"You need to hold these people accountable. No action is not in the best interest of horse racing."

Diener, the racing commission chairman, asked Hobson if she believed the changes mandated by the IHRC will correct the problems.

"My concern is that when I sit on the (board of directors) and ask questions, I'm told to quit dwelling on the past and move forward," Hobson said. "We couldn't change anything that happened, but when I heard stories it became clear nothing had changed. Do I think things will change if people aren't reprimanded for inappropriate behavior? No."

Possible ramifications
John Shanks, an attorney who represented Hobson before the IHRC, said the commission "should shine a lot of light on this not going forward, but going backward." He said if the IHRC doesn't, maybe the Attorney General's office will pick up the case.
"This is a very deep and contentious set of issues," Shanks said. "Perhaps the state Board of Accounts should do it. I think there has been a lot of misuse of public funds."
The ramifications are broad, and not just for Indiana. Even allegations of the misuse of statute-directed funds in racetrack gaming states can give lawmakers ammunition should they desire to shift gaming funds from racing to other programs.
Though the IHRC opted not to impose sanctions on the recommendation of staff, it issued eight steps the Indiana HBPA must undertake: revise benevolence guidelines, revise the application for benefits, revise the application review process, establish a written policy on attorney fees, establish a written marketing plan, establish a written policy on access to information, establish a written policy on addressing complaints, and provide additional conflict of interest statements and registration certification.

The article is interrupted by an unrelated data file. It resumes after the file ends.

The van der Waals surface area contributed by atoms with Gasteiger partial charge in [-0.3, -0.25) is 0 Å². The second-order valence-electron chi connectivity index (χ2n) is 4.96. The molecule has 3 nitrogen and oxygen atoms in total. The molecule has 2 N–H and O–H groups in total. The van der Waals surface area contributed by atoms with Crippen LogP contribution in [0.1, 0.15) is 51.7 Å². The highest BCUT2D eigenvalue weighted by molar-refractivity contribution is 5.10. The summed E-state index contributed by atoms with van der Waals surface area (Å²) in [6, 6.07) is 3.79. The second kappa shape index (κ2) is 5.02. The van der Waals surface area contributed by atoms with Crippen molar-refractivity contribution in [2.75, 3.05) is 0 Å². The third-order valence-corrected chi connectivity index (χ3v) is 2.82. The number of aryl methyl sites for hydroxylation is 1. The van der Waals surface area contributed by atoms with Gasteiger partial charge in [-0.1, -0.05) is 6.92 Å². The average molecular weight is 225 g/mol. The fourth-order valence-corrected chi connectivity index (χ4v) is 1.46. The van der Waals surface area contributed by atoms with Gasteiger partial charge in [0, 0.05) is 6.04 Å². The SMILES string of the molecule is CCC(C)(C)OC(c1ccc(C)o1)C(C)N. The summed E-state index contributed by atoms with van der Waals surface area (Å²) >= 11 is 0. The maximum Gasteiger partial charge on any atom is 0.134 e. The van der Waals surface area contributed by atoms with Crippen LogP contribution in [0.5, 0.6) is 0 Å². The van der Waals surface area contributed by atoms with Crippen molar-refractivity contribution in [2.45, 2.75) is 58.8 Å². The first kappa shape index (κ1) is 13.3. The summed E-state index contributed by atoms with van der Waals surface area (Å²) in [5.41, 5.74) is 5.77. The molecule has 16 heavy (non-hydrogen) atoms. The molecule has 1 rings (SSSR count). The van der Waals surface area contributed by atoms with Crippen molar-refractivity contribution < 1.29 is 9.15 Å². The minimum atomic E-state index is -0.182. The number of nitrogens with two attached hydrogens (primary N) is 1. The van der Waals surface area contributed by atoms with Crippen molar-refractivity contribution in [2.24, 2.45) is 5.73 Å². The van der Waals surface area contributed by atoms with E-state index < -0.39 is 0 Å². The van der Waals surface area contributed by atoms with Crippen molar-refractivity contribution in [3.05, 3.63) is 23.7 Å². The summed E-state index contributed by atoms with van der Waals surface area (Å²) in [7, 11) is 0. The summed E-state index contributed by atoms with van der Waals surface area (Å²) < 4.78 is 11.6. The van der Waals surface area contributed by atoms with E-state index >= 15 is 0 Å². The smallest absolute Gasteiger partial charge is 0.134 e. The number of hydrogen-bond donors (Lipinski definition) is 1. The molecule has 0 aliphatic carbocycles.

At the urging of Diener, the Indiana HBPA also must begin collecting membership dues.
Though the IHRC is charged with approving the groups that get slots funds, officials expressed displeasure with the fact the commission had to deal with the case. They said the IHRC shouldn't be in the business of micro-managing activities of horsemen's groups.
"There's no action to take regarding these people that received funds," IHRC executive director Joe Gorajec said. "They applied for and got the money. What was happening was they weren't enforcing eligibility. What do you do? It's two, three, or four years later.
"A lot of things in this complaint are things the racing commission shouldn't be involved in, period. The (Indiana HBPA) board should take care of its own business."